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COMMONWEALTH PENNSYLVANIA v. PAULETTE DECARO (04/12/82)

filed: April 12, 1982.

COMMONWEALTH OF PENNSYLVANIA
v.
PAULETTE DECARO, APPELLANT



No. 2343 October Term, 1979, Appeal from the Judgment of Sentence dated October 22, 1979, Court of Common Pleas, Philadelphia, Criminal Trial Division, No. 0068, August Term, 1978.

COUNSEL

Robert Scandone, Philadelphia, for appellant.

Eric B. Henson, Assistant District Attorney, Philadelphia, for Commonwealth, appellee.

Brosky, Johnson and Popovich, JJ. Popovich, J., files a concurring opinion. Brosky, J., files a dissenting opinion.

Author: Johnson

[ 298 Pa. Super. Page 36]

For the reasons given below, the denial by the trial court of the motion to suppress is affirmed. The case is remanded to the lower court with directions to entertain appellant's motion for modification of sentence nunc pro tunc.

Paulette DeCaro was tried in the Municipal Court of Philadelphia County on charges of possession with intent to deliver a controlled substance*fn1 and knowing and intentional possession of a controlled substance.*fn2 The drugs consisted of about 855 pills and 2 vials. The municipal court judge found her guilty and sentenced her to two years' probation and a $5,000.00 fine.

Appellant filed an appeal for a trial de novo in the Court of Common Pleas. See Pa.R.Crim.P. 6006.*fn3 After a non-jury trial, she was found guilty of the charges against her, and sentenced, after denial of post-trial motions, to a term of imprisonment for not less than 11 1/2 months and not more than 23 months. It is from this sentence that she appeals.

Appellant's first allegation of error concerns the fact that the sentence imposed in the Court of Common Pleas at the trial de novo was greater than the sentence imposed at the first trial in Municipal Court. Appellant asks us to apply

[ 298 Pa. Super. Page 37]

    the rule of North Carolina v. Pearce, 395 U.S. 711, 89 S.Ct. 2072, 23 L.Ed.2d 656 (1969), to this situation, rather than the rule of Colten v. Kentucky, 407 U.S. 104, 92 S.Ct. 1953, 32 L.Ed.2d 584 (1972), which is what our case law has applied hitherto.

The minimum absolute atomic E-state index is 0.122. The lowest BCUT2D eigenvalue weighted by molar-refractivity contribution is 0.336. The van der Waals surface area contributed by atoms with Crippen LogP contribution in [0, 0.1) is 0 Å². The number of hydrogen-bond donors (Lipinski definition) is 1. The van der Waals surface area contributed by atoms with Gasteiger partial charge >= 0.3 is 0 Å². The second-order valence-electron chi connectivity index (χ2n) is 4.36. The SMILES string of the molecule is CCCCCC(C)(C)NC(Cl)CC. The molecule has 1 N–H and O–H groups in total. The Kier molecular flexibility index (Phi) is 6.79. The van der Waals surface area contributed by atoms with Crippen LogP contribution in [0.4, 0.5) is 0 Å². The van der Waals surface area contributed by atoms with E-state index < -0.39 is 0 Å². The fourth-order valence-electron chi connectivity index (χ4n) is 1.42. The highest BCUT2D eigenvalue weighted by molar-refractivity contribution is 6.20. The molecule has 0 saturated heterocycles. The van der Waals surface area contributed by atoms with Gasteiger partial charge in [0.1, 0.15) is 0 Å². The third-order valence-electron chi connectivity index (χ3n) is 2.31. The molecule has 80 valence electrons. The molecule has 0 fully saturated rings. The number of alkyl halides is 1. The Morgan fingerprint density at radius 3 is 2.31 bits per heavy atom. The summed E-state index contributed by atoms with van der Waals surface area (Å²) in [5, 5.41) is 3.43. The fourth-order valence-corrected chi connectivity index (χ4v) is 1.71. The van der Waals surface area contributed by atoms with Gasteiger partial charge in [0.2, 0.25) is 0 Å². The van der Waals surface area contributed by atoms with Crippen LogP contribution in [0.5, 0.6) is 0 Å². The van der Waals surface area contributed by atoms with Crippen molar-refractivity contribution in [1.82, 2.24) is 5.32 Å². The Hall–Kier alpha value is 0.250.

The Pearce case applies specifically to sentences imposed following retrial after a prior conviction has been overturned on appeal because of error tainting the first trial. The Colten case applies where there is a two-tiered system, involving speedy disposition of certain criminal offenses at the first level, as is the system in Philadelphia. See Pa.R.Crim.P. 6000-6013. The United States Supreme Court specifically stated in Colten that the Kentucky trial de novo system did not present the hazards calling for the restraints which the Court had required in Pearce. See 407 U.S. at 119, 92 S.Ct. at 1961, 32 L.Ed.2d at 595. The Pearce requirements are:

     whenever a judge imposes a more severe sentence upon a defendant after a new trial, the reasons for his doing so must affirmatively appear. Those reasons must be based upon objective information concerning identifiable conduct on the part of the defendant occurring after the time of the original sentencing proceeding. And the factual data upon which the increased sentence is based must be made part of the record, so that the constitutional legitimacy of the increased sentence may be fully reviewed on appeal.

North Carolina v. Pearce, 395 U.S. at 726, 89 S.Ct. at 2081, 23 L.Ed.2d at 670. The reason for this is primarily to protect the defendant from any vindictiveness on the part of the judge at the second trial. In Colten the Court found that there was not a likely danger of such vindictiveness in the Kentucky two-tier system. The Court said:

The possibility of vindictiveness, found to exist in Pearce, is not inherent in the Kentucky two-tier system.

We note first the obvious: that the court which conducted Colten's trial and imposed the final sentence was not the court with whose work Colten was sufficiently

[ 298 Pa. Super. Page 38]

    dissatisfied to seek a different result on appeal; and it is not the court that is asked to do over what it thought it had already done correctly. Nor is the de novo court even asked to find error in another court's work. Rather, the Kentucky court in which Colten had the unrestricted right to have a new trial was merely asked to accord the same trial, under the same ...


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